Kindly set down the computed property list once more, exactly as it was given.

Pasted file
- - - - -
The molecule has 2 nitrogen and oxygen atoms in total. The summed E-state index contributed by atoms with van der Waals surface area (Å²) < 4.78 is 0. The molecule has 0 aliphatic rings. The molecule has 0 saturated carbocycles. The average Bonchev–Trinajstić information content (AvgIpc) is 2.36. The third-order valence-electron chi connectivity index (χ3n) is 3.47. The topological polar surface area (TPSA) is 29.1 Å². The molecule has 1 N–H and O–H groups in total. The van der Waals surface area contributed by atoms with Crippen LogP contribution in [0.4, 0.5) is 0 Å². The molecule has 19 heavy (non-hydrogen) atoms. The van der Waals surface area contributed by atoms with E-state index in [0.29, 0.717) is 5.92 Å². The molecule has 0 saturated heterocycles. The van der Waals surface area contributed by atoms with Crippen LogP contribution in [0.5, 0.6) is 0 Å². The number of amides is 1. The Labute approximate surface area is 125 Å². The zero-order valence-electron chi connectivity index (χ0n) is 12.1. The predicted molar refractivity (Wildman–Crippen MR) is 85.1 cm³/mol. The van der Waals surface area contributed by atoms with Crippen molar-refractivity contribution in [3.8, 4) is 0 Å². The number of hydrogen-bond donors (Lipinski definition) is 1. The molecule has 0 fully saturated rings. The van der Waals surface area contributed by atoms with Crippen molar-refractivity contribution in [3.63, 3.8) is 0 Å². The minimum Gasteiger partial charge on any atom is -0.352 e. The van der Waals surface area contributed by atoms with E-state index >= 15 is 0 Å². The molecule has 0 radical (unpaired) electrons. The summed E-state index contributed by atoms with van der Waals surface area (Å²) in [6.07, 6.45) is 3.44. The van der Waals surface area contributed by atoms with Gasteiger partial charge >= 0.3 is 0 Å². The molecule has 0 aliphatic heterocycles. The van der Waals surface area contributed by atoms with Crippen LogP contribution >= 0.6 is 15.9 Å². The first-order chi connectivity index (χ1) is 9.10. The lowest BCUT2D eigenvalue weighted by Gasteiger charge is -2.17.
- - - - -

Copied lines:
The molecule has 2 nitrogen and oxygen atoms in total. The summed E-state index contributed by atoms with van der Waals surface area (Å²) < 4.78 is 0. The molecule has 0 aliphatic rings. The molecule has 0 saturated carbocycles. The average Bonchev–Trinajstić information content (AvgIpc) is 2.36. The third-order valence-electron chi connectivity index (χ3n) is 3.47. The topological polar surface area (TPSA) is 29.1 Å². The molecule has 1 N–H and O–H groups in total. The van der Waals surface area contributed by atoms with Crippen LogP contribution in [0.4, 0.5) is 0 Å². The molecule has 19 heavy (non-hydrogen) atoms. The van der Waals surface area contributed by atoms with E-state index in [0.29, 0.717) is 5.92 Å². The molecule has 0 saturated heterocycles. The van der Waals surface area contributed by atoms with Crippen LogP contribution in [0.5, 0.6) is 0 Å². The number of amides is 1. The Labute approximate surface area is 125 Å². The zero-order valence-electron chi connectivity index (χ0n) is 12.1. The predicted molar refractivity (Wildman–Crippen MR) is 85.1 cm³/mol. The van der Waals surface area contributed by atoms with Crippen molar-refractivity contribution in [3.8, 4) is 0 Å². The number of hydrogen-bond donors (Lipinski definition) is 1. The molecule has 0 fully saturated rings. The van der Waals surface area contributed by atoms with Crippen molar-refractivity contribution in [3.63, 3.8) is 0 Å². The minimum Gasteiger partial charge on any atom is -0.352 e. The van der Waals surface area contributed by atoms with E-state index >= 15 is 0 Å². The molecule has 0 radical (unpaired) electrons. The summed E-state index contributed by atoms with van der Waals surface area (Å²) in [6.07, 6.45) is 3.44. The van der Waals surface area contributed by atoms with Gasteiger partial charge >= 0.3 is 0 Å². The molecule has 0 aliphatic heterocycles. The van der Waals surface area contributed by atoms with Crippen LogP contribution >= 0.6 is 15.9 Å². The first-order chi connectivity index (χ1) is 9.10. The lowest BCUT2D eigenvalue weighted by Gasteiger charge is -2.17.